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Coca Ye, WFP Mozambique’s "Jack of all trades"

Coca Ye, WFP Mozambique

Coca Ye’s official title is Driver, but there is really no single term to describe what Coca does for the World Food Programme (WFP) in Mozambique.

Coca Ye’s official title is Driver, but there is really no single term to describe what Coca does for the World Food Programme (WFP) in Mozambique.

Coca began working for WFP as a driver in 1993, but in the past 15 years he has worn a wide range of WFP hats, including Compound Manager, Mechanic and River Operations Coordinator. He is a true ‘Jack of all trades’ and he is master of at least one -- on top of Coca’s versatility, it is his unique mastery of temporary warehouse installation that makes him stand out.

“I was trained on how to erect temporary warehouses during the 2000 floods,” recounted Coca in early 2008 during a warehouse installation in Caia, the town that served as the base for flood response operations.

“At the time, a few of us received the training, but I’m the only one left in WFP Mozambique who knows the process,” Coca explains. In 2000, floods in Mozambique killed 700 people and displaced a quarter of a million others.

Coca has honed his unique expertise over the past eight years by installing 62 temporary warehouses to store food and other emergency supplies in nearly every province of Mozambique. “This Wiikhall [common tarpaulin warehouse brand used by WFP] is the eighth I’ve installed already this year,” said Coca, wiping hard-earned sweat from his forehead.

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Heavy rains and flooding in January and February 2008 displaced over 100,000 people and devastated crops throughout Mozambique’s central region. Floodwaters along the Zambezi River Valley reached peak levels higher than in past flood years – 2000, 2001 and 2007 – but with increased planning, early warning and rapid response capacity of the National Institute for Disaster Management, human casualties were minimal and the overall response was better coordinated.

“This year, we knew there would be heavy rainfall that could lead to flooding, so we planned ahead and installed a few warehouses in key locations along the Zambezi River before the rains came,” Coca explained. “As the waters rose, we could see there would be a need for more storage capacity near the displacement centers.”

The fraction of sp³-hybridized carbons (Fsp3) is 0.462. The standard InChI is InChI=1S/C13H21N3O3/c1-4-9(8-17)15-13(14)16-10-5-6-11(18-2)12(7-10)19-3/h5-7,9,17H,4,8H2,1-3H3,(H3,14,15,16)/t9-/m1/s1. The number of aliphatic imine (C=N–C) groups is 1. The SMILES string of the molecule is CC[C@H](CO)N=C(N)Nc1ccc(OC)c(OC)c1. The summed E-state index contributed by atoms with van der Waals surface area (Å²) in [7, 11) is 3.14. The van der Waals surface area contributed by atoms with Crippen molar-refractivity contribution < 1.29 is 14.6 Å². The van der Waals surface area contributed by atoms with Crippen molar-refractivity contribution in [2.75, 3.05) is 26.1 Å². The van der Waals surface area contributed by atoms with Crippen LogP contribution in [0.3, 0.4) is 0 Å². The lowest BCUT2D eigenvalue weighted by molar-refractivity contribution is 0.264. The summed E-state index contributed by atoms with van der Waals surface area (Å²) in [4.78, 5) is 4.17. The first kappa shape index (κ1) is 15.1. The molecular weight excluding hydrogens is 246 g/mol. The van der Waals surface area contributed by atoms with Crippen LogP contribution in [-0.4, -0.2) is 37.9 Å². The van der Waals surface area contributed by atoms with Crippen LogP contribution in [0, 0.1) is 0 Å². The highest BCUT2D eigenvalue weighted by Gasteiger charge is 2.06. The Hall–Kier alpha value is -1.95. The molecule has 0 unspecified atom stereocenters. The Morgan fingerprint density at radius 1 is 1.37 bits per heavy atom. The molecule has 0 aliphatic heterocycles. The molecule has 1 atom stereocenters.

Temporary warehouse installation is not a one-person job, so Coca recruits about 20 local men to help with the task of clearing the ground, digging the foundation, connecting the supports, raising the skeleton, overlaying the tarp roof and walls and securing everything in place. A warehouse that is 40 meters long, 10 meters wide and 8 meters high (700 metric ton capacity) takes a day and a half to mount. “I pay the guys for their work, and I also usually treat them to a lunch on-site to make sure they have the energy to work all day,” said Coca.


In the midst of frequent storms, brutal heat and the ever present dangers of poisonous snakes and endemic diseases, like malaria, in Mozambique’s hinterlands where temporary warehouses are most critical, working conditions are far from ideal. Despite the hardships, Coca keeps an upbeat attitude and has learned to motivate his assistants by reminding them of the valuable role they play in the emergency response. Most of the men who helped with the Caia warehouse installation in early 2008 were flood victims from a nearby resettlement community and were benefiting from WFP food assistance.

Coca’s infectious smile is evident as he stops for a moment in the shade of a crossbeam the team has just erected and reflects, “I really count it a privilege to be the first person on the scene during an emergency, representing WFP and the humanitarian community. Even though they start out empty, the temporary warehouses are a source of real hope to people in the affected areas.”

Coca lives in Beira, Mozambique with his wife and four children. When he is not setting up warehouses or navigating rugged roads and rivers for WFP, he can be found relaxing at the beach with a fishing rod in hand.